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Archive for the ‘News’ Category

Informant v Defendant

Posted by pbsweeney on May 22, 2007

Say you’re a criminal defense lawyer with a client facing charges as a result of information provided by an informant who has agreed to work with law enforcement as part of his own plea arrangement in a criminal case. Naturally, you want to know something about this informant in preparing a defense for your client. Armed with the informant’s name and criminal record, you start researching the disposition of his previous arrests. With the ready availability of court records online, wading through files is made somewhat easier. But imagine for a minute, if details of the informant’s plea arrangements were sealed or unavailable – where does that leave you?

The New York Times reports today that “…the Justice Department has begun urging the federal courts to make fundamental changes in public access to electronic court files by removing all plea agreements from them — whether involving cooperating witnesses or not.

“We are witnessing the rise of a new cottage industry engaged in republishing court filings about cooperators on Web sites such as www.whosarat.com for the clear purpose of witness intimidation, retaliation and harassment,” a Justice Department official wrote in a December letter to the Judicial Conference of the United States, the administrative and policy-making body of the federal court system.”

Could we please solve this problem in a manner that does not trample the civil rights of the entire citizenry by denying access to public record? And by the way, we really wish the Justice Department was as interested in protecting the privacy of the rest of us.

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Posted in Ethics, Federal Spotlight, Law, News, Practice Management, Research | Leave a Comment »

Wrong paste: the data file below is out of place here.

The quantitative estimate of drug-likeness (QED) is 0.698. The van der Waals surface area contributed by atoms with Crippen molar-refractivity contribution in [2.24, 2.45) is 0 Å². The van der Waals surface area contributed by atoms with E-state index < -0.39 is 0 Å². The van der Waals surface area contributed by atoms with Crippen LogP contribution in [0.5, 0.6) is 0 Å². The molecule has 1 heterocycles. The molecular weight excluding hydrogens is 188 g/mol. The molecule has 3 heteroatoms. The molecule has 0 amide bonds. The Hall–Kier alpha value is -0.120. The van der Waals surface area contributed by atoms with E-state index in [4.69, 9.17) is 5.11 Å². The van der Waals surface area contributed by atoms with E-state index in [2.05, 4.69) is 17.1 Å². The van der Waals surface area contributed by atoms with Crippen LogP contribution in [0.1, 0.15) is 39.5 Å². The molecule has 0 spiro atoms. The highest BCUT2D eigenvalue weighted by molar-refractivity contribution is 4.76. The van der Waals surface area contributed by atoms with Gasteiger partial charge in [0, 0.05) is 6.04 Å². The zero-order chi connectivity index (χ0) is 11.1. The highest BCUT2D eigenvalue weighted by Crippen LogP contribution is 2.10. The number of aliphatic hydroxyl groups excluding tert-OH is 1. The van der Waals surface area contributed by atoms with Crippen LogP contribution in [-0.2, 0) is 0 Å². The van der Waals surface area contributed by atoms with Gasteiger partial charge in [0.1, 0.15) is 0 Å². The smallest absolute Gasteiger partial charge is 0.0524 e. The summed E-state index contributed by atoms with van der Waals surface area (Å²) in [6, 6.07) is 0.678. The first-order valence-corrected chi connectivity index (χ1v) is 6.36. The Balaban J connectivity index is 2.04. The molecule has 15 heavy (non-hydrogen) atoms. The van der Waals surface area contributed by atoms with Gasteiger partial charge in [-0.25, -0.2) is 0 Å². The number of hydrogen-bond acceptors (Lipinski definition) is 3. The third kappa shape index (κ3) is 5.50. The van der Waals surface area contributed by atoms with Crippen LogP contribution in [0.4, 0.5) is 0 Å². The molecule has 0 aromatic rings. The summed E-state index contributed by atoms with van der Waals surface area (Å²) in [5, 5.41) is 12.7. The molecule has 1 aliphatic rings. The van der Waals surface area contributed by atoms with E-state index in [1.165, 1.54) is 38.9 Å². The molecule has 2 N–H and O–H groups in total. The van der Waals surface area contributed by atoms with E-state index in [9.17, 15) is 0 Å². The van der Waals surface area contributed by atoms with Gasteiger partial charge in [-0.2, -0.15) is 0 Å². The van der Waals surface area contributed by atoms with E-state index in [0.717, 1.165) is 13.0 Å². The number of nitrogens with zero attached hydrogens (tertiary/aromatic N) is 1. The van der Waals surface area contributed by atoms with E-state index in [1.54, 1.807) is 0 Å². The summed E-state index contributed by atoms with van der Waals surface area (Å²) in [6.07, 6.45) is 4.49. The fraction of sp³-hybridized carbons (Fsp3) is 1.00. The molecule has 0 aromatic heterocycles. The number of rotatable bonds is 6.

Does the 2nd Amendment Prevent Gun Control?

Posted by pbsweeney on April 18, 2007

Thought provoking discussion on the challenges faced in our collective response and urgency to act, in the aftermath of this week’s nightmare at Virginia Tech, on the excellent legal/political blog Balkinization.

Posted in blogging, Federal Spotlight, Law, News | Leave a Comment »

Concern that the LAPD is for Hire & a Note on NYC

Posted by pbsweeney on April 16, 2007

“Corporations and business groups donated more than $417,000 in cash and equipment in the last year to the Los Angeles Police Department to help pay for investigations and services that directly benefited them, records show.

The film industry helped fund a crackdown on pirated movies. Shopping malls paid for extra traffic control, security and a tracking system able to recover cars stolen from their parking lots.

And next week, the City Council will consider accepting $50,000 from Philip Morris USA to aid an investigation into the sale and counterfeiting of the company’s cigarettes.

Supporters of the practice say it helps a cash-strapped department fight crime. But some skeptics are concerned about the appearance of pay-to-play law enforcement in which the rich can afford to buy better protection than the poor.” Read the full story in the LA Times here…